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V.A.: "2 - Favourite Spaces"; "Sound Matter Birmingham"

img  Tobias

Despite a lot of distressing, depressing and disturbing things, 2009 can, on a more positive note, also be remembered as the year that Audiobulb finally broke through. With nine widely acclaimed releases, Dave Newman's outfit not only all but doubled its usual annual output, but furthermore delivered a string of albums that was second to none in terms of quality and diversity. So strong was its performance over those twelve months, in fact, that one was finding it hard to believe that the label had already been in existence for as long as six years without ever attracting widespread attention. Now, however, things seemed to come together: From the charming concoction of Folk Guitars and electronic textures on Ultre's „The Nest and the Skull“ to the daring asymmetries of Craque's „Supple“, and from Hans van Eck's explorations in instrument-design („BassBox“) to the undiluted beauty of Jimmy Behan's „Echo Garden“, Audiobulb established itself as a record company in the best of experimental traditions: Ambitious but accessible, visionary and down-to-earth, daring yet endearing.

If there was one seminal release which helped to pave the way for this success, it was „Favourite Places“, a collection of commissions dealing with  spaces of personal relevance. Taylor Deupree and Biosphere graced the album with their presence, Field-Recording-Guru Aaron Ximm and improvising Jack-of-many-trades John Kannenberg were happy to contribute and a surprising cast of personal favourites added a plethora of stimulating concepts to an album of wild mood swings and a dizzying array of approaches. It was a clear case of inviting the right people at the right time: „Favourite Places“ turned into a medial darling featured in almost every influential publication and significantly raised the label's profile. Some even considered these ten carefully selected tracks the outfit's finest hour yet.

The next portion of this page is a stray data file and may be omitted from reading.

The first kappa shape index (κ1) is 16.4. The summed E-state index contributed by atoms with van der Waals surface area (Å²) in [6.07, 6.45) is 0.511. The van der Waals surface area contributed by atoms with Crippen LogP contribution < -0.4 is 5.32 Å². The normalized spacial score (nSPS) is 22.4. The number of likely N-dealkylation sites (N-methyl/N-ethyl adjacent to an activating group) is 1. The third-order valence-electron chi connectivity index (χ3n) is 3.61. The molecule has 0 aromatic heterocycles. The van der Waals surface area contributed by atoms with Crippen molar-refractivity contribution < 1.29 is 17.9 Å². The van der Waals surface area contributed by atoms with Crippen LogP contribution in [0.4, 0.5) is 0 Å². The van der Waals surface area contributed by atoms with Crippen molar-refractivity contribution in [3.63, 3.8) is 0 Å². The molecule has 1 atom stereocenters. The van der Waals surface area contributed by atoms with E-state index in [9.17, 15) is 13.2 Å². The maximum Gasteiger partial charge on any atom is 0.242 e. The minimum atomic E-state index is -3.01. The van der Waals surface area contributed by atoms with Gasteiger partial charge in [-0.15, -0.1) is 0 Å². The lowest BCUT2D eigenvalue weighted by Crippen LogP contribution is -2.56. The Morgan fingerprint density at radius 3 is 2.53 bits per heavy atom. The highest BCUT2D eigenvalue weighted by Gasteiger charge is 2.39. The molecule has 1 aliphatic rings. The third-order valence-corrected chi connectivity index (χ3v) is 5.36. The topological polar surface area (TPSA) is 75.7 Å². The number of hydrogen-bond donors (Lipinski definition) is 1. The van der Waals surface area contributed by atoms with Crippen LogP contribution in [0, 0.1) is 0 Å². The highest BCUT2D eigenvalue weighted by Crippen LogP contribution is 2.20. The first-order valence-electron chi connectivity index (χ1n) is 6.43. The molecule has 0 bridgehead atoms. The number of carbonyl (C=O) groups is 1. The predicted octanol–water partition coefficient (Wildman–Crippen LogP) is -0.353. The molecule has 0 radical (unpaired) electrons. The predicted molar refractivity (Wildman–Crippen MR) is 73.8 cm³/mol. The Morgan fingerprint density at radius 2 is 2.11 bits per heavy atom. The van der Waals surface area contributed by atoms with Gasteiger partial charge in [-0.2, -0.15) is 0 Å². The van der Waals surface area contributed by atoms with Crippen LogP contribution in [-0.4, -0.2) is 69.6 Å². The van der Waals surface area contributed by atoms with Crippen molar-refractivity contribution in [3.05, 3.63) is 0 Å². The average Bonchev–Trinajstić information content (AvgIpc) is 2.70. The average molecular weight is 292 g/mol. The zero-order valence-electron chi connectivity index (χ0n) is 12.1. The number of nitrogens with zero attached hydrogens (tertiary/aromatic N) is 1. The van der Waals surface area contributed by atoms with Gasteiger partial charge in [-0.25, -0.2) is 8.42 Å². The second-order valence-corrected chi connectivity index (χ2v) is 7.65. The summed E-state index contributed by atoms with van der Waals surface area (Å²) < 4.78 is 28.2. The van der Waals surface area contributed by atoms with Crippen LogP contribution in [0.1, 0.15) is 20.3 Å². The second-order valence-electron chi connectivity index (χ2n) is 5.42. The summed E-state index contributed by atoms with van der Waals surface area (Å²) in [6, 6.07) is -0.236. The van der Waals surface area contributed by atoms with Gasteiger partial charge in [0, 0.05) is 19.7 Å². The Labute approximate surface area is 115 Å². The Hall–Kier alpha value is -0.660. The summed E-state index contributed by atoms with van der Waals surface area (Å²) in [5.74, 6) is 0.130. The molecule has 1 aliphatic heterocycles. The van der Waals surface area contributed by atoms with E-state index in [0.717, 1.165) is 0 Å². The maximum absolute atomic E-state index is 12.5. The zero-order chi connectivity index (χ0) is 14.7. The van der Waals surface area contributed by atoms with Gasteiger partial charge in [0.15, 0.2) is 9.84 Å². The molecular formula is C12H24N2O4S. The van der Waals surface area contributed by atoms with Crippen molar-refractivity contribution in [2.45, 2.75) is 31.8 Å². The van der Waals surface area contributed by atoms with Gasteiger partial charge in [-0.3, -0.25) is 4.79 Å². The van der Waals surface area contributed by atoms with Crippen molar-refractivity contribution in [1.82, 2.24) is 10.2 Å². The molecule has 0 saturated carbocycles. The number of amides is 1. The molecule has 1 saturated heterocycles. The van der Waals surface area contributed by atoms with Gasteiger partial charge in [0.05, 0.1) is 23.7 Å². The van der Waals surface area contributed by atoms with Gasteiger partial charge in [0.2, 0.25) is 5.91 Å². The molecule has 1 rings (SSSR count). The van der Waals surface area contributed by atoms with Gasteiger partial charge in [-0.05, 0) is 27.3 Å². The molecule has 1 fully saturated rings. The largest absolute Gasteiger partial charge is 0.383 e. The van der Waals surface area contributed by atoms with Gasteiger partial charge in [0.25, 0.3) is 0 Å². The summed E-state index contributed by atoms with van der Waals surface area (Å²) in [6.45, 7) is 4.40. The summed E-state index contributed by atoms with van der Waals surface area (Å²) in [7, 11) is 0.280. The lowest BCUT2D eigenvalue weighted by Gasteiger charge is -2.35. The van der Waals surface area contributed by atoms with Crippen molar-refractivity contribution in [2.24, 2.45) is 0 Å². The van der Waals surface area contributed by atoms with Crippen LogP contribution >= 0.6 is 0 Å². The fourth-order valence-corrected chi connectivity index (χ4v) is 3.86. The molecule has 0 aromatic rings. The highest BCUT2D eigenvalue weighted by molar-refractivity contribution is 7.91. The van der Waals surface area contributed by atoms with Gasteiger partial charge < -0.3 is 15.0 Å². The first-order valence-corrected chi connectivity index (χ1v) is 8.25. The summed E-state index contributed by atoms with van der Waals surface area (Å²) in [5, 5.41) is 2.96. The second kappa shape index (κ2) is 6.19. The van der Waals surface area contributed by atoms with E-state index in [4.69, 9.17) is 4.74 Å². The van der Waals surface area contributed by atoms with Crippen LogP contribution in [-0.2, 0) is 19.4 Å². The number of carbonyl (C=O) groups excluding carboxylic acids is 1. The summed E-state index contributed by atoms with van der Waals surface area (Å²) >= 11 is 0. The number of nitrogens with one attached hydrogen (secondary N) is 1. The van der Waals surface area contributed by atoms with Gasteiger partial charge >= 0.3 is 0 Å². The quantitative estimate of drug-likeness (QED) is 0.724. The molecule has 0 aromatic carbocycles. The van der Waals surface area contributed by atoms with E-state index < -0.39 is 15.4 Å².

It should therefore seem only natural that Newman would want to follow up this artistic success with a second full-length built on the same concept – a feat already hinted at by a subtle „1“ in the title of the original album - and again, he has managed to attract a anonymously inspiring cast: Lawrence English, Michael Santos, Sawako, Jeremy Bible as well as the label-boss himself under his Autistici-moniker are just some of the names included on the compilation, which spans three continents and travels from the expansive bird-reservoirs of Brisbane Forest Park to the suburban countryside of a Belgian village and documents frantic journeys through London's South Downs as well as a peaceful sleepy-time in He Can Jog's bed in Brooklyn. Complementing the music, extensive liner notes in the lovingly designed booklet provide ample anecdotes and background stories. Some of these are mere sketches (Sawako), while others considerably deepen the auditory experience (Michael Trommer's notes to Toronto's Underground Pedestrian Network). The informal tone of some of these texts occasionally even manages to put a  smile on your face. „Just before we began recording it started to rain“, Michael Santos remembers about his trip to Parkland Walk, London, „but we figured it wouldn't be an accurate document of London without unpredictable weather.“